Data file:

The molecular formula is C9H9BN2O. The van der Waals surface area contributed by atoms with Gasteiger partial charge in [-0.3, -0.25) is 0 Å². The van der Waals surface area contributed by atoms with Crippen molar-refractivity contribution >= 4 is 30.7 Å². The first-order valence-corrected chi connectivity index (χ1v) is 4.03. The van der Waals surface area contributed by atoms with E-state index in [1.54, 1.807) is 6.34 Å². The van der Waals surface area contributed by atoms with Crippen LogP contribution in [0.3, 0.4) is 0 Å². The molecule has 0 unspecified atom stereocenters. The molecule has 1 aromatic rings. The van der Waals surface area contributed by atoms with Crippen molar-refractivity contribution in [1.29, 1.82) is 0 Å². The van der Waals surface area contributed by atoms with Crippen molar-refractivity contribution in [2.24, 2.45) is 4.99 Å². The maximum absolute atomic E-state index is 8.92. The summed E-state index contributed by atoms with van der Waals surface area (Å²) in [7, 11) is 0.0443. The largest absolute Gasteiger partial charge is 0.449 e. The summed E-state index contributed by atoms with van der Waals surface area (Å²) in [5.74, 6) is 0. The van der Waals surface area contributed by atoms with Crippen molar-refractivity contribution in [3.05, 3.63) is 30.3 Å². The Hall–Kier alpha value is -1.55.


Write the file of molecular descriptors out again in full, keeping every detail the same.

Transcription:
The molecular formula is C9H9BN2O. The van der Waals surface area contributed by atoms with Gasteiger partial charge in [-0.3, -0.25) is 0 Å². The van der Waals surface area contributed by atoms with Crippen molar-refractivity contribution >= 4 is 30.7 Å². The first-order valence-corrected chi connectivity index (χ1v) is 4.03. The van der Waals surface area contributed by atoms with E-state index in [1.54, 1.807) is 6.34 Å². The van der Waals surface area contributed by atoms with Crippen LogP contribution in [0.3, 0.4) is 0 Å². The molecule has 0 unspecified atom stereocenters. The molecule has 1 aromatic rings. The van der Waals surface area contributed by atoms with Crippen molar-refractivity contribution in [1.29, 1.82) is 0 Å². The van der Waals surface area contributed by atoms with Crippen molar-refractivity contribution in [2.24, 2.45) is 4.99 Å². The maximum absolute atomic E-state index is 8.92. The summed E-state index contributed by atoms with van der Waals surface area (Å²) in [7, 11) is 0.0443. The largest absolute Gasteiger partial charge is 0.449 e. The summed E-state index contributed by atoms with van der Waals surface area (Å²) in [5.74, 6) is 0. The van der Waals surface area contributed by atoms with Crippen molar-refractivity contribution in [3.05, 3.63) is 30.3 Å². The Hall–Kier alpha value is -1.55.